A Man for All Seasons

by Robert Bolt

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Who is the "man for all seasons" in the play, and why?

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To answer the first part, this play is based on Saint Thomas More, Chancellor of England during the reign of Henry VIII. Henry VIII wanted to divorce his first wife, Catherine of Aragon, because she was getting old and had failed to bear him a male heir. Henry wanted to marry Anne Boleyn, but he needed to get a divorce first. At this time, England was Catholic and divorce was not permitted.

Sir Thomas More opposed the Protestant Reformation. Henry VIII eagerly embraced the ideas of the reformers like Martin Luther because he wanted to break the power of the Catholic church in England and because he wanted to be able to obtain a divorce.

More was imprisoned and eventually beheaded by Henry in 1535 because the king grew weary of fighting with him and because he refused to sign the Act of Supremacy which declared the king to be the head of the church of England. If the king was declared the head of the church, the king could do whatever he wanted, including getting a divorce.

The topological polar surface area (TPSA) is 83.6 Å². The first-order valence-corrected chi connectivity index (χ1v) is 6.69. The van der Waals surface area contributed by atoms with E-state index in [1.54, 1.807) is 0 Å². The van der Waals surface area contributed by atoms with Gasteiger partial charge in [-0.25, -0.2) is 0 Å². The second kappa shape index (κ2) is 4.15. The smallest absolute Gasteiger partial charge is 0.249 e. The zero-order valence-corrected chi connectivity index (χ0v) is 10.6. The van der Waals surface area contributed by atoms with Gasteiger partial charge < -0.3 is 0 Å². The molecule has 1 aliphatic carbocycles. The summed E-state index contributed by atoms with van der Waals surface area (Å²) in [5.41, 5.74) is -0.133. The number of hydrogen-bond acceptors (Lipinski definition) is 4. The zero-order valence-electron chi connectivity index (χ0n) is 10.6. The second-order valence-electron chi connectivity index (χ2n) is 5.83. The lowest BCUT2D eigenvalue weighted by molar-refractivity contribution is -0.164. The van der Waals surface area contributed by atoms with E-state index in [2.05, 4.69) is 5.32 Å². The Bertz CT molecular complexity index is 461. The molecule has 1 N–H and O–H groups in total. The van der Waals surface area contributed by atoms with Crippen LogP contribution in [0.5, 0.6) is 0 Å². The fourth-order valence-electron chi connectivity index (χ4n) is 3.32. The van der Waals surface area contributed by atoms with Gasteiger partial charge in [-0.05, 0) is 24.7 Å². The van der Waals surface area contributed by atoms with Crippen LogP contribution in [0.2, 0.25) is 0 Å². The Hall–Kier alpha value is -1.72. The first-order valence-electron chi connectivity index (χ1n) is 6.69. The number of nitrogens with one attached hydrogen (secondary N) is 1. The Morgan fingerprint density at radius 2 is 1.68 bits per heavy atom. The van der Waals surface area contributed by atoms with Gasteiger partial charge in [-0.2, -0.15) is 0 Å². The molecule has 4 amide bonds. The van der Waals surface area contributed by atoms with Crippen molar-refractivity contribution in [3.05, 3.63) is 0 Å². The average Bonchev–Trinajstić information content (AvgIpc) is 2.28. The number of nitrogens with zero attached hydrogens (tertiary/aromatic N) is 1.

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In the play "A Man for all Seasons", who is the man for all seasons?  

An author, humanist, and lawyer who rises to being lord chancellor of England, Sir Thomas More is "The Man for All Seasons." A man is his forties, More is a witty man who is a loyal Englishman.  Yet, as a devout Catholic, More will not compromise his beliefs, and refuses to accept Henry VIII's break with Rome over his divorce and remarriage.  He dooms himself in this refusal, becoming a prisoner and finally a martyr for his convictions.

Saint Thomas More was respected throughout Europe for his intellectual and moral integrity, for his refusal to submit his immortal soul to the rule of a secular king.  Truly, he was a man in all situations, a man for "all seasons."

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